Lancaster Award for his international contribution to quality and productivity.
In his later years, Feigenbaum joined the board of overseers for the United States,
Malcolm Baldrige National Quality Award Program.
Feigenbaums Ideas
Feigenbaums book, Quality Control: Principles, Practices and Administration, was
provoked by the idea that quality control is managements responsibility. He stressed that
management should thoroughly understand the aspects that control quality, namely
humans. Therefore, management needs to work on improving employee consistency and
quality.
According to Feigenbaum, statistical tools make up a very small percentage of the quality
control program.
Quality Control
Feigenbaum defined quality control as an effective system for coordinating the quality
maintenance and quality improvement efforts of the various groups in an organization so

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TenStep Supplemental Paper


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as to enable production at the most economical levels which allow for full customer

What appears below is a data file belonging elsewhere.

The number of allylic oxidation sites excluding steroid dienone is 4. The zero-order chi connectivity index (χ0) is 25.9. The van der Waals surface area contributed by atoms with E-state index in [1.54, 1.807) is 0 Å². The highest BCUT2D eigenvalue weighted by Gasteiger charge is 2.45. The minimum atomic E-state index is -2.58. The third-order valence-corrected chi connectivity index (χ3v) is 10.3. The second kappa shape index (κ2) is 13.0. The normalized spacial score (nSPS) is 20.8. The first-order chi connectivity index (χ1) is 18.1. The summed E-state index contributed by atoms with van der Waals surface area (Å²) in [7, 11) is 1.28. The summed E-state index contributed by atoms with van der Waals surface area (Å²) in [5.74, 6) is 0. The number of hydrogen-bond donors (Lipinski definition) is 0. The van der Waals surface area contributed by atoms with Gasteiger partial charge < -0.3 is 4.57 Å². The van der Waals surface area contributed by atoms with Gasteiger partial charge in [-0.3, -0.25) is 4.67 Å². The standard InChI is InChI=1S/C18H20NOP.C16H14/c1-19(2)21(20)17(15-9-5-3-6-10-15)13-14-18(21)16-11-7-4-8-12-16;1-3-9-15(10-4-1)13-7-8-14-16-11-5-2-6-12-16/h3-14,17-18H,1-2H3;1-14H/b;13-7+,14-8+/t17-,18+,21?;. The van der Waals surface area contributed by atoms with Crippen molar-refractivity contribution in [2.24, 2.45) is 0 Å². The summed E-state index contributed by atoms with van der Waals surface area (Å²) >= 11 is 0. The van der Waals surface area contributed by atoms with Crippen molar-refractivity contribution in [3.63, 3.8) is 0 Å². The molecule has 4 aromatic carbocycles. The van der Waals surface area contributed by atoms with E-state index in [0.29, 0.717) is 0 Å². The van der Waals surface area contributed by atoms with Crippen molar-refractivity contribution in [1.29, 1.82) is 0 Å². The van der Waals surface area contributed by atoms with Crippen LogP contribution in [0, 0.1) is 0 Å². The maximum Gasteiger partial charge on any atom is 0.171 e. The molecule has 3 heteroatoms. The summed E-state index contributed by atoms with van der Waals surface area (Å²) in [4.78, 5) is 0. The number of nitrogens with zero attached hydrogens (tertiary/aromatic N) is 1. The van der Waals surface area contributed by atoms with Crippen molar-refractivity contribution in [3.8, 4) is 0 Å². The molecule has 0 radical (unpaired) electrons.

satisfaction.
According to Feigenbaum, quality did not mean giving the best product to the customer.
More important as a tool was control, which focuses on the following:
1. Devising clear and achievable quality standards
2. Enhancing existing working conditions to reach the desired quality standards.
3. Setting new quality standards with an aim to further improve.
Feigenbaum TQC
Feigenbaum presented quality in a holistic perspective. According to him, quality must
encompass all the phases in the manufacturing of a product. This includes design,
manufacturing, quality checks, sales, after-sales services, and customer satisfaction when
the product is delivered to the customer. Given that these factors control the perception of
quality, he proposed controls to control the above-mentioned phases.